Studies have shown that CBD demonstrates selective activity against a certain set of Gram-negative bacteria including some which are high priority drug-resistant pathogens. These studies also report that CBD doesn’t cause resistance after repeated exposure. Further research reported that CBD’s ability to kill bacteria, like staphylococcus, has a similar potency to that of common antibiotics, in some cases even acting faster than conventional antibiotics. This may be in part to the ability of CBD to disrupt bacterial biofilm, the barrier that challenges antibiotics.
It is proven that skin biology is another system modulated by the ECS, and although research is limited, what is certain is that receptors from the ECS have shown to be involved in skin afflictions. Topical CBD has drawn much attention anecdotally and pre-clinically for its therapeutic potential in helping with skin and cosmetic conditions, including eczema, psoriasis, pruritis, acne and other inflammatory issues. Studies have shown that it regulates sebum production, reduces inflammation and reduces the overproduction of excess skin cells.
CBD has shown potential to support healthy digestion. Cannabinoid receptors and endocannabinoids are prolific in the GI tract, so the ECS is considered a potential target to reduce lesions, hemorrhaging and inflammation in this system. The activation of ECS receptors by cannabinoids like CBD reduces gastric acid secretion, gastric motor activity and the forming of GI mucosal lesions. It has also been observed to slow intestinal inflammation in animal colitis models. Its ability to reduce pain and nausea may also help with symptoms of GI disorders. On-going research is needed in this field.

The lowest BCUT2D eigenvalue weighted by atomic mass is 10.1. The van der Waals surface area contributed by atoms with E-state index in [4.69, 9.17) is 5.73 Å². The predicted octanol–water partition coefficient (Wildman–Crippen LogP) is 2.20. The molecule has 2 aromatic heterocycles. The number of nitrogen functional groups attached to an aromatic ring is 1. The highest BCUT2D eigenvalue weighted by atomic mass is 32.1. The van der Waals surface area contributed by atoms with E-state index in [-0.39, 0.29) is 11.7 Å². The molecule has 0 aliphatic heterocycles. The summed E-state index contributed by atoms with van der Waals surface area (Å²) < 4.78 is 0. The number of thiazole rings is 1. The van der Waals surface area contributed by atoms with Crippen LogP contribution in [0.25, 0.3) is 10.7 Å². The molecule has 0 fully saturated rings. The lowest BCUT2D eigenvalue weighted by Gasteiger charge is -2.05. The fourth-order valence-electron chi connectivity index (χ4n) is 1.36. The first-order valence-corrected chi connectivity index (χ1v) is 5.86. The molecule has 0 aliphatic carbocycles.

CBD shows great promise in helping with autoimmune conditions like lupus. Cannabinoids like CBD are known to act as immunomodulatory regulators, correcting the immune system from over- or under-reacting. If the immune response is exaggerated CBD can down-regulate it. On the other hand if the immune system has a deficient response it can increase immune activity. CBD is an agonist of CB2 receptor which suppresses immune activity and also boosts anti-inflammatory cytokines, balancing the system. It has also shown to suppress immune system memory pointing to the likelihood of decreasing future flare-ups. CBD also increases the expression of genes that combat oxidative stress, helping to mitigate cell damage from autoimmune attacks.
The wide range of benefits and applications that CBD offers is due to its effect on the ECS, which research has now discovered is present throughout our bodily systems. Its interaction with all of these systems allows CBD to access a vast array of functions, making it a highly compelling alternative to many pharmaceutical treatment options. Of course, CBD is still in the early stages of clinical research with respect to most of its promising effects, and its diverse potential demands many resources and much patience to be understood fully. This limits claims about its effectiveness, so until the body of research grows, it is up to consumers to use due diligence and collaboration with their doctors to determine if the use of CBD may provide benefit for them.